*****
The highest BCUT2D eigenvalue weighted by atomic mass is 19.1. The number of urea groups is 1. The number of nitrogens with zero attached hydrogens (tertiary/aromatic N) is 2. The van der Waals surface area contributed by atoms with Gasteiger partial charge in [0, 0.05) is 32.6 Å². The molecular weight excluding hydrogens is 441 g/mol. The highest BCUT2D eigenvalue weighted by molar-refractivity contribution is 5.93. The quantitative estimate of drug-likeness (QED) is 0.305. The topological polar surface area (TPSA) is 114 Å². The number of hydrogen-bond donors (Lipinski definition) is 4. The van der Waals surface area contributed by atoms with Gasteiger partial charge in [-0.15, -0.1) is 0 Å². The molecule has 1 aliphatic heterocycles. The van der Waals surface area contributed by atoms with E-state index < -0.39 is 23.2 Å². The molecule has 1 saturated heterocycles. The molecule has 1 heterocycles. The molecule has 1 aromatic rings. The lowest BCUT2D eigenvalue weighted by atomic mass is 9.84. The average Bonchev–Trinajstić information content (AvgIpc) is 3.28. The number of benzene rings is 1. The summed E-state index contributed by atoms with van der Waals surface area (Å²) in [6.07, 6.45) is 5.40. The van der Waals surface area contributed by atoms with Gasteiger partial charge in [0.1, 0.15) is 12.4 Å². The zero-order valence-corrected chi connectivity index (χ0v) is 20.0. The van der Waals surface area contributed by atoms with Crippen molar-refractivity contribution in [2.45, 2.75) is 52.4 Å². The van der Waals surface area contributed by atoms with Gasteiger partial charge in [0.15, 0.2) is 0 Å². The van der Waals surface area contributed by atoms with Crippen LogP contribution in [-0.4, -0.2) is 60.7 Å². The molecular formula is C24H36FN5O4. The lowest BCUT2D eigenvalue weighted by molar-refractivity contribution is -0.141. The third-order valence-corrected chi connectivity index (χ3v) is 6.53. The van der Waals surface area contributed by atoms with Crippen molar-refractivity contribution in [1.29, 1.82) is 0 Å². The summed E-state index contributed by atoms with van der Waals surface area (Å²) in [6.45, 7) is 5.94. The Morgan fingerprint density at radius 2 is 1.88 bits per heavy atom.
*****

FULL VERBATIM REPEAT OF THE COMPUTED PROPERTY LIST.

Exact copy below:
The highest BCUT2D eigenvalue weighted by atomic mass is 19.1. The number of urea groups is 1. The number of nitrogens with zero attached hydrogens (tertiary/aromatic N) is 2. The van der Waals surface area contributed by atoms with Gasteiger partial charge in [0, 0.05) is 32.6 Å². The molecular weight excluding hydrogens is 441 g/mol. The highest BCUT2D eigenvalue weighted by molar-refractivity contribution is 5.93. The quantitative estimate of drug-likeness (QED) is 0.305. The topological polar surface area (TPSA) is 114 Å². The number of hydrogen-bond donors (Lipinski definition) is 4. The van der Waals surface area contributed by atoms with Gasteiger partial charge in [-0.15, -0.1) is 0 Å². The molecule has 1 aliphatic heterocycles. The van der Waals surface area contributed by atoms with E-state index < -0.39 is 23.2 Å². The molecule has 1 saturated heterocycles. The molecule has 1 heterocycles. The molecule has 1 aromatic rings. The lowest BCUT2D eigenvalue weighted by atomic mass is 9.84. The average Bonchev–Trinajstić information content (AvgIpc) is 3.28. The number of benzene rings is 1. The summed E-state index contributed by atoms with van der Waals surface area (Å²) in [6.07, 6.45) is 5.40. The van der Waals surface area contributed by atoms with Gasteiger partial charge in [0.1, 0.15) is 12.4 Å². The zero-order valence-corrected chi connectivity index (χ0v) is 20.0. The van der Waals surface area contributed by atoms with Crippen molar-refractivity contribution in [2.45, 2.75) is 52.4 Å². The van der Waals surface area contributed by atoms with Gasteiger partial charge in [0.15, 0.2) is 0 Å². The van der Waals surface area contributed by atoms with Crippen LogP contribution in [-0.4, -0.2) is 60.7 Å². The molecular formula is C24H36FN5O4. The lowest BCUT2D eigenvalue weighted by molar-refractivity contribution is -0.141. The third-order valence-corrected chi connectivity index (χ3v) is 6.53. The van der Waals surface area contributed by atoms with Crippen molar-refractivity contribution in [1.29, 1.82) is 0 Å². The summed E-state index contributed by atoms with van der Waals surface area (Å²) in [6.45, 7) is 5.94. The Morgan fingerprint density at radius 2 is 1.88 bits per heavy atom.